Mesothelioma Biopsy Types
Biopsies are used to acquire cell and tissue samples from a patient. Pathology and cytology tests are then carried out to test the presence of mesothelioma.
The Only Conclusive Diagnosis for Mesothelioma
While there are several other diagnostic procedures, biopsies are the only way doctors can identify cancerous cells. It’s also the only definitive way to determine if a patient has mesothelioma.
3 Methods for Biopsy Procedures
Patients are placed under anesthesia to allow doctors access to affected tissue. Pathology reports determine presence of cancer.
Camera-Assisted Surgical Biopsies
Less invasive than traditional surgical biopsies. Retrieved tissue is examined by means of a pathology report.
Nonsurgical biopsies/fine needle aspiration
Least invasive biopsy. Patients are generally awake for the procedure. Fluid is drawn from the patient and examined for the presence of mesothelioma.
After a mesothelioma biopsy is taken, a specialist will run a histology (study of tissue samples) or cytology (study of cancer cells) report to determine if the patient has mesothelioma. Specialists also diagnose the patient with a cell type (epithelioid, sarcomatoid, biphasic) at this stage. Learn more about biopsy procedures in our free Mesothelioma Guide.
A surgical biopsy is used to extract a sample of tissue from the affected area. This sample can help determine the presence of mesothelioma in the lungs, abdomen, or heart. Patients are given anesthesia prior to the surgery. A surgeon takes a tissue sample from the patient and the sample is sent off to a pathologist for testing.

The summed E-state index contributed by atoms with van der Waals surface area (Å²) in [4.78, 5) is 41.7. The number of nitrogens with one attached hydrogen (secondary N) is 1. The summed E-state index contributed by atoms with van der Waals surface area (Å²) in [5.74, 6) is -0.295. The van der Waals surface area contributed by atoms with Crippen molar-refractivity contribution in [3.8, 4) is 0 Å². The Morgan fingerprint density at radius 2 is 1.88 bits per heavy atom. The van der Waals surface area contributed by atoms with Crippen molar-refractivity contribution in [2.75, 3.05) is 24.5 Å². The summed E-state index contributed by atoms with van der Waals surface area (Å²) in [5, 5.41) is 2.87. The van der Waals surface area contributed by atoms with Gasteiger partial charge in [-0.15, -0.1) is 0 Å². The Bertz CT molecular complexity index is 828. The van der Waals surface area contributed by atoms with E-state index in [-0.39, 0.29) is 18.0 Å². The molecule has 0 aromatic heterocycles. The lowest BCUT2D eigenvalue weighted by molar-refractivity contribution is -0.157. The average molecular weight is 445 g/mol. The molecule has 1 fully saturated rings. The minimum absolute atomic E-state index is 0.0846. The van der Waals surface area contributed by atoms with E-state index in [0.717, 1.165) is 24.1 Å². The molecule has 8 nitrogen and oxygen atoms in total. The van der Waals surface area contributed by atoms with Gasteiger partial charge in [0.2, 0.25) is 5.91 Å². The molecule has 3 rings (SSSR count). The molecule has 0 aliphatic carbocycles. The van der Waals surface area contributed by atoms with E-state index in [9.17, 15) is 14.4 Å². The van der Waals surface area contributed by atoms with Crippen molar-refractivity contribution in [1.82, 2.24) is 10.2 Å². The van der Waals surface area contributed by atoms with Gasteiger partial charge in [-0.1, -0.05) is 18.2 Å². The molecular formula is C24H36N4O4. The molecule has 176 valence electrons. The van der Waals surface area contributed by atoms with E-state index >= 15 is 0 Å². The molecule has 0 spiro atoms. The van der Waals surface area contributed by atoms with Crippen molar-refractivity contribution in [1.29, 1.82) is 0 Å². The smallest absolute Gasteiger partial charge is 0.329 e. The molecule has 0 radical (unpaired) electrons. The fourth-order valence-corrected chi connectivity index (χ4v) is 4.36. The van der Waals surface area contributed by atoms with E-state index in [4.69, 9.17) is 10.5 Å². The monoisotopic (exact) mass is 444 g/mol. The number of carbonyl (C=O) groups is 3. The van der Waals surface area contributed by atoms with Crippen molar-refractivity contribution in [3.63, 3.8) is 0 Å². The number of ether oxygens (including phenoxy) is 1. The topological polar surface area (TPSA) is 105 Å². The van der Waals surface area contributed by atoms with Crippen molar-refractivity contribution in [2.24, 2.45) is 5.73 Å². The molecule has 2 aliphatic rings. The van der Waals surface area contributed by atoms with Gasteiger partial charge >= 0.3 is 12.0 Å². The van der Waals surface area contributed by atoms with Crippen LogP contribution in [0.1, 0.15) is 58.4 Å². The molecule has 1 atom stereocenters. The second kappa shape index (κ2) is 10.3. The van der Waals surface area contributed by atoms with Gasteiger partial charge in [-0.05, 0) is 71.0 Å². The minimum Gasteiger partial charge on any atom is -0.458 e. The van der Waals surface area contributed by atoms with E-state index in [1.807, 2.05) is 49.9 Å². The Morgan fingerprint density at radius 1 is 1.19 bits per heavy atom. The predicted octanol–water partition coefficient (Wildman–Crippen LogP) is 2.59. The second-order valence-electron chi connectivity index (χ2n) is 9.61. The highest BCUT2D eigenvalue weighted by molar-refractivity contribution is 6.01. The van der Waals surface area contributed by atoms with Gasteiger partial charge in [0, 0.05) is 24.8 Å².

A thoracotomy is the surgical opening of the chest cavity. It allows surgeons to get a better look at the inside of a patient and look for possible tumors on the lining of the lungs or heart. A thoracotomy is used to gather tissue biopsies for doctors to test for the presence of pleural mesothelioma.
A laparotomy is abdominal explorative surgery. In mesothelioma patients, it is used to look for the existence of peritoneal mesothelioma. Surgeons can look for tumors on the peritoneum (lining of the abdomen). A tissue sample is tested for cancer.
Camera-Assisted Surgical Biopsies
A camera-assisted surgery is less invasive than surgical biopsies. There are only two to three small incisions made when the doctor begins the biopsy. A camera is used to look at the surrounding area while another tool is used to cut part of the cancerous tumor for testing.
Video-Assisted Thoracoscopic Surgery, VATS, is a minimally invasive surgery used to diagnose mesothelioma. A tiny camera is used to explore the chest cavity. A tissue sample is also taken for analysis. VATS can also be used in removing tumors.
A laparoscopy is a procedure done with a small camera attached to a thin tube. The camera is inserted through a small incision in the stomach and used examine organs and determine the extent of metastasis.
A mediastinoscopy uses a camera to explore front of the lungs. A tissue sample can be taken directly from the lungs and further examined. This tissue can show the existence of infection, inflammation, or mesothelioma.
Histology is the study of tissue samples gathered from a patient with potential mesothelioma. The histology report allows a doctor to understand more about a patient’s cancer. The doctor is also able to create a successful treatment plan based on the histology report created after a surgical biopsy. Histology reports are more conclusive (96%) than cytology reports (84%).